Factors that may influence adherence include demographics and socioeconomic factors, lifestyle habits, time since last provider visits, adverse effects of therapy, and complex medication regiments. Those with lower incomes, black or Hispanic women, those without access to a caregiver, and patients with higher copays are more likely to discontinue statin treatment. However, there are interventions that may improve adherence among these patient groups. Educational programs and materials—such as instructional checklists, drug fact pamphlets and national campaigns promoting disease awareness—have proven to be beneficial in the past. The authors also encourage providing information in the patient’s native language. Additionally, policy changes such as full coverage for preventative medications after MI have shown improved adherence. Other patient barriers to care include belief systems, forgetfulness, expectations of treatment, and lack of noticeable benefits, while health-system barriers include access to appointments, continuity of care, limited prescription refills, and priorities of comorbidities.
To counteract these barriers, Sperling and colleagues recommend that providers gather data on the patient’s insurance coverage, social support and the role of the caregiver. They should assess the risk for medication non-adherence, evaluate any reasons for forgetfulness, and consider the expectation of the treatment outcome that is more important to the patient. Team-based approaches may be necessary to gather this information if there are time constraints. Outpatient nurse-management protocols and pharmacy outreach programs may also help with medication monitoring and adherence.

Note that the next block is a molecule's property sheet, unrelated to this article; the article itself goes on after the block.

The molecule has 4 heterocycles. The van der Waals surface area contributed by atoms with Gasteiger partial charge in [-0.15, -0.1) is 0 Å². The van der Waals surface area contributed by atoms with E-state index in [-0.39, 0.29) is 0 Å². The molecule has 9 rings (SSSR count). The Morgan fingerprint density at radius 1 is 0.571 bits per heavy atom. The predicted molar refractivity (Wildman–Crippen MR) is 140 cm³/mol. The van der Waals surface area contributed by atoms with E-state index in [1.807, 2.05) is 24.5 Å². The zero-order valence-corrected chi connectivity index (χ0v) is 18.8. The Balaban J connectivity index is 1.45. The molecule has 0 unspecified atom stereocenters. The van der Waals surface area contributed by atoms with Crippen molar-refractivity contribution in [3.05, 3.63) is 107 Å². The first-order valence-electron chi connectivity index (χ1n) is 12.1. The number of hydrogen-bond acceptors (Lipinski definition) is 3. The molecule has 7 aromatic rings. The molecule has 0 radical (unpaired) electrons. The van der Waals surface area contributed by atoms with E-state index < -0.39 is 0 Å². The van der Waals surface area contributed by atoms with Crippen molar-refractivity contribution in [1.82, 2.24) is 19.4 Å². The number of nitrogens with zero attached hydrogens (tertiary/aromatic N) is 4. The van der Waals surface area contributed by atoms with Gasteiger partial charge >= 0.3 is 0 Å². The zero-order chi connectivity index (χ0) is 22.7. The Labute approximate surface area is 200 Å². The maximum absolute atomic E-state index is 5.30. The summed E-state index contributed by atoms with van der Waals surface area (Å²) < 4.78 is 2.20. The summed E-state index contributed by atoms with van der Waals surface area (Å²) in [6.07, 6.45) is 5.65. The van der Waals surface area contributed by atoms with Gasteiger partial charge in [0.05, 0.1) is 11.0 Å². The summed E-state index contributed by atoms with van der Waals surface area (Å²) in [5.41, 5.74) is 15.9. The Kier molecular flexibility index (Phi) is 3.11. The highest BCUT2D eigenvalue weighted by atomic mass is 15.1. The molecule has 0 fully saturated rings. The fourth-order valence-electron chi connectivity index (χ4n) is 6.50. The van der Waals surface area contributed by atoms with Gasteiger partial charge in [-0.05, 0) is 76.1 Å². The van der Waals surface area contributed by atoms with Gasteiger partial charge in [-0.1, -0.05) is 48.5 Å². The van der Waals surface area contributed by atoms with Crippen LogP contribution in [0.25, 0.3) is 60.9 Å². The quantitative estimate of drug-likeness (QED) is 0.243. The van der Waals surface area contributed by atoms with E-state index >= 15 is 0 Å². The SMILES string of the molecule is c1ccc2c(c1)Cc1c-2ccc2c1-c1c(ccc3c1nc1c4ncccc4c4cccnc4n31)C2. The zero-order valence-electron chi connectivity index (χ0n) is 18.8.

Lifestyle factors associated with non-adherence include obesity, smoking, alcohol consumption, and the presence of comorbidities. It is important for providers, health care systems, and family members to support and facilitate necessary behavior changes. Cardiac rehabilitation has shown to have significant impact on morbidity and mortality following MI and revascularization. Not only to patients show improved physical activity and nutrition, they also demonstrate a >30% improvement in statin therapy adherence. Depression may also lead to a lack of statin adherence, so it is therefore important to be mindful of signs and symptoms. The quality of the patient-provider relationship is also important as it can lead to improved communication and trust.
As adherence is greatest 5 days prior to and following a doctor’s appointment—a phenomenon dubbed “white coat adherence”—Sperling and colleagues suggest that surveillance through electronic prescription-filing records and the use of reminder trigger systems, like cell phone alerts and text messages, may increase adherence by reminding patients not only to take their medications, but also to remind them to fill their prescriptions.
Many patients resist statin therapy over worries of adverse side effects. However, trials have shown only a slight increase in side effects when compared to placebo. For those who do demonstrate statin intolerance, simple strategies such as re-challenging with the same or different statin, reduced dosing, or alternate-day-dosing have proven effecting for 92.2% of patients. Pill burden has also proven to contribute to non-adherence. Fixed-dose combination therapy or the polypill may be helpful to those who take numerous pills a day.
The authors conclude the paper, writing that “guidelines, enhanced quality metrics, coordination of care, and outreach programs offer mechanisms to improve implementation of system-based approaches to optimal prescribing. Strategies that incorporate strong clinical are partnerships to address non-adherence to smoking cessation, hypertension control, exercise program, and lipid management will result in improved outcomes after ACS.” They add that the best way to improve clinical outcomes of ACS patients may be by “improving provider awareness of guideline-driven high-intensity statin utilization and patient adherence to all forms of therapy.”
Hirsh BJ, Smilowitz NR, Rosenson RS, et al. J Am Coll Cardiol. 2015;66(2) 184-92.
Keywords: CardioSource WorldNews, ACC Publications, PINNACLE Registry, Acute Coronary Syndrome, Prescriptions, Secondary Prevention